Looking forward to heal old wounds
By Boston Herald editorial staff
Thursday, August 23, 2007
The Anti-Defamation League has arrived at the conclusion it should have
reached long ago, before the hurt and confusion, the finger-pointing, the
abrupt firing of the head of its local chapter and the damage to its
With a four-paragraph statement issued late Tuesday, ADL national
director Abraham H. Foxman took one step toward healing the deepening
divisions within the Jewish community over the semantic question of the
"We have never negated but have always described the painful events of
1915-1918 perpetrated by the Ottoman Empire against the Armenians as
massacres and atrocities," Foxman wrote. "On reflection, we have come to
share the view of Henry Morgenthau Sr. that the consequences of those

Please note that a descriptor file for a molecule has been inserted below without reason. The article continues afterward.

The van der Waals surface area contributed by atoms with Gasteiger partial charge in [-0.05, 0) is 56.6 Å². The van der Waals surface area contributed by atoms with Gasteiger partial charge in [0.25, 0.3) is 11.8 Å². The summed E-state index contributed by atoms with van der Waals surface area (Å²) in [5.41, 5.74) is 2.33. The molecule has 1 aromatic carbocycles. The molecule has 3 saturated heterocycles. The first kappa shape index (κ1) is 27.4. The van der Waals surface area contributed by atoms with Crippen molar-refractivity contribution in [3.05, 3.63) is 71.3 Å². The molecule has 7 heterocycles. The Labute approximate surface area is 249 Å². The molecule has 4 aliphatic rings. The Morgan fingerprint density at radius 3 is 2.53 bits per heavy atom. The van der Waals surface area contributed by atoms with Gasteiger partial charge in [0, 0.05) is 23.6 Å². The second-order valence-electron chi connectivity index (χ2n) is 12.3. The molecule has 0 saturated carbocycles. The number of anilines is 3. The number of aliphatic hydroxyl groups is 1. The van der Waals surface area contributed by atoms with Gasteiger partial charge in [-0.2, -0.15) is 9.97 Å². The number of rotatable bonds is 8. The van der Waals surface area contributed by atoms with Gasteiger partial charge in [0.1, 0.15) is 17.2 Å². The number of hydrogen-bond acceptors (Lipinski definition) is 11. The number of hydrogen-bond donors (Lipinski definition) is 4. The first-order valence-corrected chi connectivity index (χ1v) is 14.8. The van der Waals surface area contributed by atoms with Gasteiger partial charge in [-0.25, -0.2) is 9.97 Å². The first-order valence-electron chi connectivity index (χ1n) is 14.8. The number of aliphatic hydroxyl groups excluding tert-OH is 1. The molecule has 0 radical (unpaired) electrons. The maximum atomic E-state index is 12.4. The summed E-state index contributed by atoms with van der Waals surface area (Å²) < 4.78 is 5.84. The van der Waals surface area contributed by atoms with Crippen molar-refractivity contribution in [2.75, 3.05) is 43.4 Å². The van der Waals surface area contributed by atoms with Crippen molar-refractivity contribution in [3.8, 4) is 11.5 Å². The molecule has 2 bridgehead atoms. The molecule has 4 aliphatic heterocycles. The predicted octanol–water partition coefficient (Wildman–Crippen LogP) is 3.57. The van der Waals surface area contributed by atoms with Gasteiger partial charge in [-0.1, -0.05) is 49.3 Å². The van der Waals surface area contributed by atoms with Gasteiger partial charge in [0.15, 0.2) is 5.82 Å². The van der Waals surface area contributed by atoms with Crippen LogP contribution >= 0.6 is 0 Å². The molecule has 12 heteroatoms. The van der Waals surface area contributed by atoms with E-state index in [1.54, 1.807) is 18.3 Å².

actions were indeed tantamount to genocide."
As long as we’re talking about the path to healing, another step would
be to rehire Andrew Tarsy, who was fired for making essentially the same
statement as Foxman before he changed course.
Of course, some critics will never be satisfied, parsing Foxman’s
statement for ambiguity – and frankly finding it, in such phrases as
And for many, the ADL’s continuing refusal to sign on to a proposed U.S.
congressional resolution condemning the genocide (Foxman calls it a
"counterproductive diversion") is an outright betrayal of its mission.
But the ADL has framed its opposition to the resolution around concerns
that it threatens current friendly relations among Turkey, Israel and the
U.S. – while jeopardizing the security of the small Jewish population that
calls Turkey home.
Those who have criticized the ADL to this point are on solid
ideological footing. But our attention would now be more usefully focused on
the question of whether the ADL’s stated concerns were well-placed – or just
a convenient fig leaf.